European Business: Takeaway.com’s founder and CEO Jitse Groen launched the company in 2000, the same year that the dot.com bubble burst. How did it avoid the same fate as so many other internet ventures of the time?
Joris Wilton: Jitse Groen launched Thuisbezorgd.nl, which means delivered at home, as a student in Enschede with just 50 EUR in 2000. In 2016, he took the company public for one billion EUR and today, it is worth four times that amount. The secret to its success then and now is both its innovative concept and the fact that the founder has always reinvested the company profits back into the business.
European Business: Just how innovative was the company when it first appeared?
Joris Wilton: Today, there are home delivery marketplaces for all sorts of products so that it is hard to imagine a time before they were so commonplace. In 2000, however, Jitse Groen was way ahead of his time. His platform meant that instead of keeping a basket-full of takeaway restaurant menus next to the phone, people could compare local menus and place their order online, and this is exactly what they have done in increasing numbers. Then, it was revolutionary but now it is almost taken for granted. Last year, nearly 100 million orders were placed through our platform.
European Business: How does Takeaway.com generate its income?
Joris Wilton: We work mainly with participating restaurants that deliver the food themselves. We derive our revenues principally from commissions on the food ordered through our platform and to a lesser extent from online service payment fees. The total value of the food ordered through our platform is 1.8 billion EUR and has been growing by between 40 and 50% per year. We also offer our own delivery service in 38 cities. Of the nearly 100 million orders placed through our platform, we deliver 3% which makes us a major deliverer in those markets. Our fees came to 240 million EUR in 2018.
European Business: How have technological advances helped Takeaway.com grow?
Joris Wilton: The advent of broadband was a major boost. When we first started, people were still using dial-up modems to access the internet and broadband access was still a couple of years off. But the advent of platforms like Facebook also heralded a major change. Up until then, the internet was used more to send emails and find out information than for fun. Faster broadband changed that and between 2007 and 2008 our platform really took off. More recently, mobile phone technology and apps are contributing to continued growth. We also expanded internationally, first to Germany and Belgium, later to Austria, Switzerland and Luxembourg.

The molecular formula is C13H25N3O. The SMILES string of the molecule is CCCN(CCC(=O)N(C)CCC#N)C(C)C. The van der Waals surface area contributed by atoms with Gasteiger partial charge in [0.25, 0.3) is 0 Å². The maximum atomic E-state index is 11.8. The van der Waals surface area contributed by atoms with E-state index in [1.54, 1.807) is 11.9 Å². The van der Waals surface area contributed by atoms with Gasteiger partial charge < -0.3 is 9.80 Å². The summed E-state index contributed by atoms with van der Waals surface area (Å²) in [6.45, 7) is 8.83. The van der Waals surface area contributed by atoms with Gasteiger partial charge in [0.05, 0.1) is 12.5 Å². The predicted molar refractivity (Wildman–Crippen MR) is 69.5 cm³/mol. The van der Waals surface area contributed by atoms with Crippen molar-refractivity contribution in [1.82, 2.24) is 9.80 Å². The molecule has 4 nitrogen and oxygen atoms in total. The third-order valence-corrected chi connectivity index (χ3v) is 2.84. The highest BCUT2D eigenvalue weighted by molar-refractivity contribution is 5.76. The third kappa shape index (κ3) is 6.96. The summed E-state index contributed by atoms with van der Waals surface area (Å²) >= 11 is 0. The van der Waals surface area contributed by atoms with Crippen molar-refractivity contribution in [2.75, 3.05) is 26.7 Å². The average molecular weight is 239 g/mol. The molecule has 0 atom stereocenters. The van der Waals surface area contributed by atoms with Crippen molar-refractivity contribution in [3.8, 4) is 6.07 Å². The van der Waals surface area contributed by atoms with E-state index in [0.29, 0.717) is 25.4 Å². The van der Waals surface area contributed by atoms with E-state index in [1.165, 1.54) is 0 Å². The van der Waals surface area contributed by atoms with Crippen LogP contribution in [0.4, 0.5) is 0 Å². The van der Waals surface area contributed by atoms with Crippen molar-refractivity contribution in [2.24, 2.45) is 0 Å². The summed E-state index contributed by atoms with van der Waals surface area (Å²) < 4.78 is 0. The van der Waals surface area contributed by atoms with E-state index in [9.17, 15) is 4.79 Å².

European Business: Is there anywhere where your concept has failed to take off?
Joris Wilton: We pulled out of the French market last year because it was not scaling. There has to be a culture in which people frequently order food to be delivered at home. In France, this is not done frequently enough to make the business model profitable, so we pulled out. However, France is unusual in Europe. We have local delivery activities in The Netherlands, Bulgaria, Germany, Austria, Romania, Luxembourg, Portugal, Poland, Belgium, Switzerland and Israel. Our growth in the last year has been phenomenal and resulted in a fastest growing company award in the Netherlands.
European Business: At IPO the business was valued one billion EUR and you are now valued at four billion EUR. Why should investors be interested in Takeaway.com?
Joris Wilton: Firstly, our management team is recognized as one of the best in the world. At 40 years old, our founder and CEO Jitse Groen is young but, in this industry, he is a dinosaur. Furthermore, the rest of the management team has just as much experience. In 2014, we bought the German food delivery platform Lieferando.de and its co-founder, Jörg Gerbig, became COO of Takeaway.com. Our CFO Brent Wissink has also been involved in the company for a long time and knows our business inside and out. We just announced that we will be taking over the activities of Delivery Hero in Germany, which will make us the largest food delivery service in the German market.
European Business: How have you overcome local differences in the various markets where you are active?
Joris Wilton: We have actually found it easier to run a one-size-fits-all model across all of the national markets where we are active. We have a single platform using the same app, logo and customer service across the board. The sites may have different names but they all work with the same technology. That means that if there is a problem with the IT, we only have to solve it once for everyone. And if we make improvements, these are instantly available to all our consumers and restaurants in all markets. We only offer technology, not the food itself. We do not have to cater to local tastes, that is the job of the restaurants.
European Business: Every business must grow if it is to remain successful. Where do you see Takeaway.com in the next three to five years?
Joris Wilton: As well as growing in existing markets, we are also looking at diversifying. We just acquired a B2B food delivery platform in Israel called 10bis. It is aimed at businesses as a system to finance lunch for employees. They can order through the website or pay with a business card in the restaurant. The opportunities are huge just by cornering even a small share of the lunchtime sandwich market. Expansion is certainly part of our strategy, but our ultimate goal is to be the best online food ordering platform in the world.